Aspirin use and ovarian cancer risk using extended follow-up of the PLCO Cancer Screening Trial.
Hurwitz LM, Pinsky PF, Huang WY, Freedman ND, Trabert B
OBJECTIVE: Frequent use of aspirin has been associated with reduced ovarian cancer risk in observational studies, but it is unclear if only daily, low-dose aspirin confers a protective benefit. We examined associations between patterns of aspirin use and ovarian cancer risk among postmenopausal women in the Prostate, Lung, Colorectal, and Ovarian (PLCO) Cancer Screening Trial.
METHODS: Participants were enrolled in PLCO between 1993 and 2001 and followed for cancer outcomes through 2014. Detailed data on aspirin use (e.g., dose, frequency and duration) were ascertained via the supplemental questionnaire (SQX) administered in 2006-2007. We used Cox proportional hazards regression to calculate hazard ratios (HRs) and 95% confidence intervals (CIs) for associations between aspirin use (defined as use ≥once/week) and incident ovarian cancer. We conducted analyses among all women in the study sample and stratified by age at the time of the SQX.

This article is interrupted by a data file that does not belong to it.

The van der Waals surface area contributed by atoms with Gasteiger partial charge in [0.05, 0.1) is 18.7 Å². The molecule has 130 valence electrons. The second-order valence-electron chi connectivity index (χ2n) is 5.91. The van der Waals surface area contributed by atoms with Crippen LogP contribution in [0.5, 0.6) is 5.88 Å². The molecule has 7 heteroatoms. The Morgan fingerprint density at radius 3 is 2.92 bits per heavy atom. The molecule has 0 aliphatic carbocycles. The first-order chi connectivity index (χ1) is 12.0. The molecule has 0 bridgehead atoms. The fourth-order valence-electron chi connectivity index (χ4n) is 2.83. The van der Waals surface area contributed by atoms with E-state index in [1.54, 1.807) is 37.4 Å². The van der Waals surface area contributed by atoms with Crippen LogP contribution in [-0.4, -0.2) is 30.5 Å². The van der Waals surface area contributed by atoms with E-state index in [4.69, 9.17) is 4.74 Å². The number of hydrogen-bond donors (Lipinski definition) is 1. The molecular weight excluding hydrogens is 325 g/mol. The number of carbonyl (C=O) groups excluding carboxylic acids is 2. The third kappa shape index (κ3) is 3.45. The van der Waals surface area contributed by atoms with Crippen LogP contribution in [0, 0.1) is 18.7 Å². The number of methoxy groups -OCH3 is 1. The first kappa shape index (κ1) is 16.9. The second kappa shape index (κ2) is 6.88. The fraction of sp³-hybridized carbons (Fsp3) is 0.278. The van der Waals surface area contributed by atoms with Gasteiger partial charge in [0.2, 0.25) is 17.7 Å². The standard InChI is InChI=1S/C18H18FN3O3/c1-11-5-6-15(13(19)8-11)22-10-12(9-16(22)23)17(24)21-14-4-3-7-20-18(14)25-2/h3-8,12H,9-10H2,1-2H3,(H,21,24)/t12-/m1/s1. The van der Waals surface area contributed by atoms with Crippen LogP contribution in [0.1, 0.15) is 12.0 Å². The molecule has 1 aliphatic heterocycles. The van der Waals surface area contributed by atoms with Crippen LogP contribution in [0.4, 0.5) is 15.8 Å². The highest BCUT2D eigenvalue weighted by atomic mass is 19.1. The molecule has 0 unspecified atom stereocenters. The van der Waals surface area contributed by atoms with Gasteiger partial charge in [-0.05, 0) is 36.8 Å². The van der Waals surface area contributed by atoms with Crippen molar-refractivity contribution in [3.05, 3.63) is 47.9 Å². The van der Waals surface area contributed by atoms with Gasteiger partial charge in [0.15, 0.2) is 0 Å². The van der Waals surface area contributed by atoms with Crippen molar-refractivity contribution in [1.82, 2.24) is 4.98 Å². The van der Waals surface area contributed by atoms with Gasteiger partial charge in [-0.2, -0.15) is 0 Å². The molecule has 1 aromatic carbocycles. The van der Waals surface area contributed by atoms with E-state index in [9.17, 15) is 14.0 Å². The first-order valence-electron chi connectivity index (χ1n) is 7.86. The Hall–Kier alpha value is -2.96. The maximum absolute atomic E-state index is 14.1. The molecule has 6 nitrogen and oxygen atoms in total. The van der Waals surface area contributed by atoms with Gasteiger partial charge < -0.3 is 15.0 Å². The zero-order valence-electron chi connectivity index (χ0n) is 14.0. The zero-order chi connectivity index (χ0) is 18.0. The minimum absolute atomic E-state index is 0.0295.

RESULTS: There were 41,633 women included in this analysis, of whom 223 developed incident ovarian cancer. Overall, aspirin use was not significantly associated with ovarian cancer risk (HR: 0.93, 95% CI: 0.72-1.21). Among women <70 years, there was suggestion of an inverse association for daily use of aspirin (HR: 0.65, 95% CI: 0.40-1.05), low-dose aspirin (HR: 0.79, 95% CI: 0.51-1.24) and daily use of low-dose aspirin (HR: 0.64, 95% CI: 0.38-1.09).
CONCLUSIONS: These findings suggest a potential modest effect of daily, low-dose aspirin in reducing ovarian cancer risk. However, effect estimates were imprecise given the small number of events, and further research will be needed to confirm and extend these findings.
- PLCO-431: Low dose aspirin use from SQX and risk of ovarian cancer (Britton Trabert - 2018)